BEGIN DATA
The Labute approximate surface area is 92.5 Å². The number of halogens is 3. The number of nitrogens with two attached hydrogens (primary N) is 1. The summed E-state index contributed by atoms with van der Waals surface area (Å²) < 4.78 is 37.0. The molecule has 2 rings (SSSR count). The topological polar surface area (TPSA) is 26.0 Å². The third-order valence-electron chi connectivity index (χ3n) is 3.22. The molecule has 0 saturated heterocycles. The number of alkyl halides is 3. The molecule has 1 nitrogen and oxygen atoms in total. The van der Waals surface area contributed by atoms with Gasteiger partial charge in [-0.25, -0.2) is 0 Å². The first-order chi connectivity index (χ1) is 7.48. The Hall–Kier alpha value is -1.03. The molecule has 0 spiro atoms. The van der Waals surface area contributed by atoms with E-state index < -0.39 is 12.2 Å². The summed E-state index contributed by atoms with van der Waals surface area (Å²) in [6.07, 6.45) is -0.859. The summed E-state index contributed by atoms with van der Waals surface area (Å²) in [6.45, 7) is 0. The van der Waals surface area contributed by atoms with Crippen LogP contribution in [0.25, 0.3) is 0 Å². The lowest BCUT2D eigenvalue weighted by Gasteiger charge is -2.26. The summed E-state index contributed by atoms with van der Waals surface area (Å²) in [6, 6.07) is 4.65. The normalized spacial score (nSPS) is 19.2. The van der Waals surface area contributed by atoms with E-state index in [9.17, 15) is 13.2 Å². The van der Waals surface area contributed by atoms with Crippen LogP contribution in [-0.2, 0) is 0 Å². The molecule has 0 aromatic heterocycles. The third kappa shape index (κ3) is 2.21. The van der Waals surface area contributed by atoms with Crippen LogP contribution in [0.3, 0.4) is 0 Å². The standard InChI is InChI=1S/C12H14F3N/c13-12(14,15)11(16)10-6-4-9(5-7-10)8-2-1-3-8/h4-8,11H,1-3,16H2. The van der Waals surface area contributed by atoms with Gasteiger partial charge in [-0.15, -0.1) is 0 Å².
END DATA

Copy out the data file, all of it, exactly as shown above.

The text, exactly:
The Labute approximate surface area is 92.5 Å². The number of halogens is 3. The number of nitrogens with two attached hydrogens (primary N) is 1. The summed E-state index contributed by atoms with van der Waals surface area (Å²) < 4.78 is 37.0. The molecule has 2 rings (SSSR count). The topological polar surface area (TPSA) is 26.0 Å². The third-order valence-electron chi connectivity index (χ3n) is 3.22. The molecule has 0 saturated heterocycles. The number of alkyl halides is 3. The molecule has 1 nitrogen and oxygen atoms in total. The van der Waals surface area contributed by atoms with Gasteiger partial charge in [-0.25, -0.2) is 0 Å². The first-order chi connectivity index (χ1) is 7.48. The Hall–Kier alpha value is -1.03. The molecule has 0 spiro atoms. The van der Waals surface area contributed by atoms with E-state index < -0.39 is 12.2 Å². The summed E-state index contributed by atoms with van der Waals surface area (Å²) in [6.07, 6.45) is -0.859. The summed E-state index contributed by atoms with van der Waals surface area (Å²) in [6.45, 7) is 0. The van der Waals surface area contributed by atoms with Crippen LogP contribution in [0.25, 0.3) is 0 Å². The lowest BCUT2D eigenvalue weighted by Gasteiger charge is -2.26. The summed E-state index contributed by atoms with van der Waals surface area (Å²) in [6, 6.07) is 4.65. The normalized spacial score (nSPS) is 19.2. The van der Waals surface area contributed by atoms with E-state index in [9.17, 15) is 13.2 Å². The van der Waals surface area contributed by atoms with Crippen LogP contribution in [-0.2, 0) is 0 Å². The molecule has 0 aromatic heterocycles. The third kappa shape index (κ3) is 2.21. The van der Waals surface area contributed by atoms with Crippen LogP contribution in [0.3, 0.4) is 0 Å². The standard InChI is InChI=1S/C12H14F3N/c13-12(14,15)11(16)10-6-4-9(5-7-10)8-2-1-3-8/h4-8,11H,1-3,16H2. The van der Waals surface area contributed by atoms with Gasteiger partial charge in [-0.15, -0.1) is 0 Å².